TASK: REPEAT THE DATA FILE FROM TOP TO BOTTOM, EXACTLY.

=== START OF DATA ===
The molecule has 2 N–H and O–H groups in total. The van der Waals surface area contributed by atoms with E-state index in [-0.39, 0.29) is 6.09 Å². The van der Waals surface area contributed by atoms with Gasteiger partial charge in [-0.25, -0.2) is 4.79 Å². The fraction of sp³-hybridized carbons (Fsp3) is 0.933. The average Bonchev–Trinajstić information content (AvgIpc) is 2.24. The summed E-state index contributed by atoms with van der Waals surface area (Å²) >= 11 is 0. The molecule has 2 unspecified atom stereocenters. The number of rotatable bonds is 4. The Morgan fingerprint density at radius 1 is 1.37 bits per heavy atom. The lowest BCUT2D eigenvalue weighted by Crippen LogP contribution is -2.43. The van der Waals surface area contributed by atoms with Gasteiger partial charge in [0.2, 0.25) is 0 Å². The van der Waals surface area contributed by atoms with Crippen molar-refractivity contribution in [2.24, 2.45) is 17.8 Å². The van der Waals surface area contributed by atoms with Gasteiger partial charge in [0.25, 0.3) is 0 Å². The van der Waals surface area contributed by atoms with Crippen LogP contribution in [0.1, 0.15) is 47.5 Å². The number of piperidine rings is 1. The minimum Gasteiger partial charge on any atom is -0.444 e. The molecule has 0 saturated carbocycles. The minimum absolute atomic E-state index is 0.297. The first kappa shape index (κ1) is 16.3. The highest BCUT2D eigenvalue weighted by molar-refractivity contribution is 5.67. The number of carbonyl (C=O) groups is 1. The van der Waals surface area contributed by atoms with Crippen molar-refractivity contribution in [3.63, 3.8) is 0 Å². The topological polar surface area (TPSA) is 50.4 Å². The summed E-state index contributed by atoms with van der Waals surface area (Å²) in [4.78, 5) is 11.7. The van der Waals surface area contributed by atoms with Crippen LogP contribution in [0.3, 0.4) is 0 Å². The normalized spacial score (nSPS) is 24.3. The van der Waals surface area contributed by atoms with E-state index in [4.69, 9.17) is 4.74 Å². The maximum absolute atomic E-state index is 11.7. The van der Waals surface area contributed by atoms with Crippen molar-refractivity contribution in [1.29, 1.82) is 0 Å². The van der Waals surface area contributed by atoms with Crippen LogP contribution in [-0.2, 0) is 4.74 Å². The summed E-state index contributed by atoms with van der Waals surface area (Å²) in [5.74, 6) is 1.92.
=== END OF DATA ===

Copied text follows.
The molecule has 2 N–H and O–H groups in total. The van der Waals surface area contributed by atoms with E-state index in [-0.39, 0.29) is 6.09 Å². The van der Waals surface area contributed by atoms with Gasteiger partial charge in [-0.25, -0.2) is 4.79 Å². The fraction of sp³-hybridized carbons (Fsp3) is 0.933. The average Bonchev–Trinajstić information content (AvgIpc) is 2.24. The summed E-state index contributed by atoms with van der Waals surface area (Å²) >= 11 is 0. The molecule has 2 unspecified atom stereocenters. The number of rotatable bonds is 4. The Morgan fingerprint density at radius 1 is 1.37 bits per heavy atom. The lowest BCUT2D eigenvalue weighted by Crippen LogP contribution is -2.43. The van der Waals surface area contributed by atoms with Gasteiger partial charge in [0.2, 0.25) is 0 Å². The van der Waals surface area contributed by atoms with Crippen molar-refractivity contribution in [2.24, 2.45) is 17.8 Å². The van der Waals surface area contributed by atoms with Gasteiger partial charge in [0.25, 0.3) is 0 Å². The van der Waals surface area contributed by atoms with Crippen LogP contribution in [0.1, 0.15) is 47.5 Å². The number of piperidine rings is 1. The minimum Gasteiger partial charge on any atom is -0.444 e. The molecule has 0 saturated carbocycles. The minimum absolute atomic E-state index is 0.297. The first kappa shape index (κ1) is 16.3. The highest BCUT2D eigenvalue weighted by molar-refractivity contribution is 5.67. The number of carbonyl (C=O) groups is 1. The van der Waals surface area contributed by atoms with Crippen molar-refractivity contribution in [3.63, 3.8) is 0 Å². The topological polar surface area (TPSA) is 50.4 Å². The summed E-state index contributed by atoms with van der Waals surface area (Å²) in [4.78, 5) is 11.7. The van der Waals surface area contributed by atoms with Crippen LogP contribution in [0.3, 0.4) is 0 Å². The normalized spacial score (nSPS) is 24.3. The van der Waals surface area contributed by atoms with E-state index in [4.69, 9.17) is 4.74 Å². The maximum absolute atomic E-state index is 11.7. The van der Waals surface area contributed by atoms with Crippen molar-refractivity contribution in [1.29, 1.82) is 0 Å². The van der Waals surface area contributed by atoms with Crippen LogP contribution in [-0.2, 0) is 4.74 Å². The summed E-state index contributed by atoms with van der Waals surface area (Å²) in [5.74, 6) is 1.92.